Samuel E. and Ferdinand E. Halle moved their tie manufacturing firm, S. E. Halle & Co., into the new building.  In 1871 the only way to present goods to potential retail customers across the nation was through traveling salesmen who would take their sample cases onto trains and visit town after town.  In December 1871, S. E. Halle & Co. was looking for "a salesman controlling a good Western and Southern trade."

On June 3, 1872, the Bernheimers sold 84 Franklin Street to Henry Neustadter for $66,000--about $1.63 million today.  He inherited S. E. Halle & Co. as a tenant, along with James L. Stevens, who operated the dry goods business of Moser & Stevens.

On the night of January 3, 1874, a burglar used what The New York Times described as "false keys," to break in to Moser & Stevens and steal 69 shawls valued at $300.  (The amount would equal about $7,950 in 2023.)  A month later, working on a tip, detectives broke into rooms on East 16th Street, which were being rented by a tailor named Alfred Jacques.  The New York Times described Jacques as "a well-known receiver of stolen goods."  There was no furniture in the front room, but an open chest had "about 100 skeleton keys, 50 lockpicks, and 15 files."  In the back room were 30 theatrical costumes, 22 cases of druggists' scales, and a sewing machine, "all recognized as stolen property."  Included in the stash of loot were three of the shawls belonging to Moser & Stevens.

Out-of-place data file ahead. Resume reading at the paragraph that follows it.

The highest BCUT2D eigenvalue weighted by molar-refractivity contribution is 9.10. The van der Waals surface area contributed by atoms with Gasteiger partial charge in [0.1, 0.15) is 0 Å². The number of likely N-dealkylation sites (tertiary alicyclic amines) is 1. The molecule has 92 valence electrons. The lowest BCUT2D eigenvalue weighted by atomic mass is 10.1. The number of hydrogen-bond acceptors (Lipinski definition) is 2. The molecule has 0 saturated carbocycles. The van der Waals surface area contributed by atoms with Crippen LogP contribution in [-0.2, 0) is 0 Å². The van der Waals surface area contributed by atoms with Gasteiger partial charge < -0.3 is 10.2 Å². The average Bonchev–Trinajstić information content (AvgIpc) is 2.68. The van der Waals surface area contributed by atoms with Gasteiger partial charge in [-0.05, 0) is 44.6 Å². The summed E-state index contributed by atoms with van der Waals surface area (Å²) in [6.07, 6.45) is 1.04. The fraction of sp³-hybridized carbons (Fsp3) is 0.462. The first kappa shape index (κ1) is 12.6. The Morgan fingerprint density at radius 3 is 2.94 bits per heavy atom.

Alfred Jacques was tried on February 4, 1874 on charges of burglary and receiving stolen goods.  An indignant New York Times reported, "Although the case against the prisoner...was fully proved, the jury, to the astonishment of everybody, found him not guilty."